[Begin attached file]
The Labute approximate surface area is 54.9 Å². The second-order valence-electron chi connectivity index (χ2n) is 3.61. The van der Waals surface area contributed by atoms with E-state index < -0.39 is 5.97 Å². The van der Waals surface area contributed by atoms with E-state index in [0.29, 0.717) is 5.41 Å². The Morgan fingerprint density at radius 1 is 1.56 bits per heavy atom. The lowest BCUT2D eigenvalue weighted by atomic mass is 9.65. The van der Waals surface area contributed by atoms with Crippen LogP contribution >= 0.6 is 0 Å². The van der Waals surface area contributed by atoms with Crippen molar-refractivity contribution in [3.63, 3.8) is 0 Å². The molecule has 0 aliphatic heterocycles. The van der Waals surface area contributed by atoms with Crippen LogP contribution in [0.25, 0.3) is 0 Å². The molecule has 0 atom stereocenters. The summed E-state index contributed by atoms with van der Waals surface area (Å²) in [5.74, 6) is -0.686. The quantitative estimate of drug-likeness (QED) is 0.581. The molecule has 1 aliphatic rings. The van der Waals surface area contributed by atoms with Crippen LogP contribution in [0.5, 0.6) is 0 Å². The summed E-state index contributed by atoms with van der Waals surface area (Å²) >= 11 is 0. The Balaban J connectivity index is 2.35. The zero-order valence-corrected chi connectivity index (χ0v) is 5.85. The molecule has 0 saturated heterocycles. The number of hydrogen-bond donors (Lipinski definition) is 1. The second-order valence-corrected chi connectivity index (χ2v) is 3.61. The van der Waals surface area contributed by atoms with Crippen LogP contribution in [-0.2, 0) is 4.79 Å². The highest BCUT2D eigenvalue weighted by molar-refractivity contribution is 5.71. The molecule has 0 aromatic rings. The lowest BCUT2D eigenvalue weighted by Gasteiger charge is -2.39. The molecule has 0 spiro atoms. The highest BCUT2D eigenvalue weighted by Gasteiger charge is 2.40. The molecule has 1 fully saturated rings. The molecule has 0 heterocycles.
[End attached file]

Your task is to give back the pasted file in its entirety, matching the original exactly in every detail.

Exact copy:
The Labute approximate surface area is 54.9 Å². The second-order valence-electron chi connectivity index (χ2n) is 3.61. The van der Waals surface area contributed by atoms with E-state index < -0.39 is 5.97 Å². The van der Waals surface area contributed by atoms with E-state index in [0.29, 0.717) is 5.41 Å². The Morgan fingerprint density at radius 1 is 1.56 bits per heavy atom. The lowest BCUT2D eigenvalue weighted by atomic mass is 9.65. The van der Waals surface area contributed by atoms with Crippen LogP contribution >= 0.6 is 0 Å². The van der Waals surface area contributed by atoms with Crippen molar-refractivity contribution in [3.63, 3.8) is 0 Å². The molecule has 0 aliphatic heterocycles. The van der Waals surface area contributed by atoms with Crippen LogP contribution in [0.25, 0.3) is 0 Å². The molecule has 0 atom stereocenters. The summed E-state index contributed by atoms with van der Waals surface area (Å²) in [5.74, 6) is -0.686. The quantitative estimate of drug-likeness (QED) is 0.581. The molecule has 1 aliphatic rings. The van der Waals surface area contributed by atoms with Crippen LogP contribution in [0.5, 0.6) is 0 Å². The summed E-state index contributed by atoms with van der Waals surface area (Å²) >= 11 is 0. The Balaban J connectivity index is 2.35. The zero-order valence-corrected chi connectivity index (χ0v) is 5.85. The molecule has 0 saturated heterocycles. The number of hydrogen-bond donors (Lipinski definition) is 1. The second-order valence-corrected chi connectivity index (χ2v) is 3.61. The van der Waals surface area contributed by atoms with Crippen LogP contribution in [-0.2, 0) is 4.79 Å². The highest BCUT2D eigenvalue weighted by molar-refractivity contribution is 5.71. The molecule has 0 aromatic rings. The lowest BCUT2D eigenvalue weighted by Gasteiger charge is -2.39. The molecule has 0 spiro atoms. The highest BCUT2D eigenvalue weighted by Gasteiger charge is 2.40. The molecule has 1 fully saturated rings. The molecule has 0 heterocycles.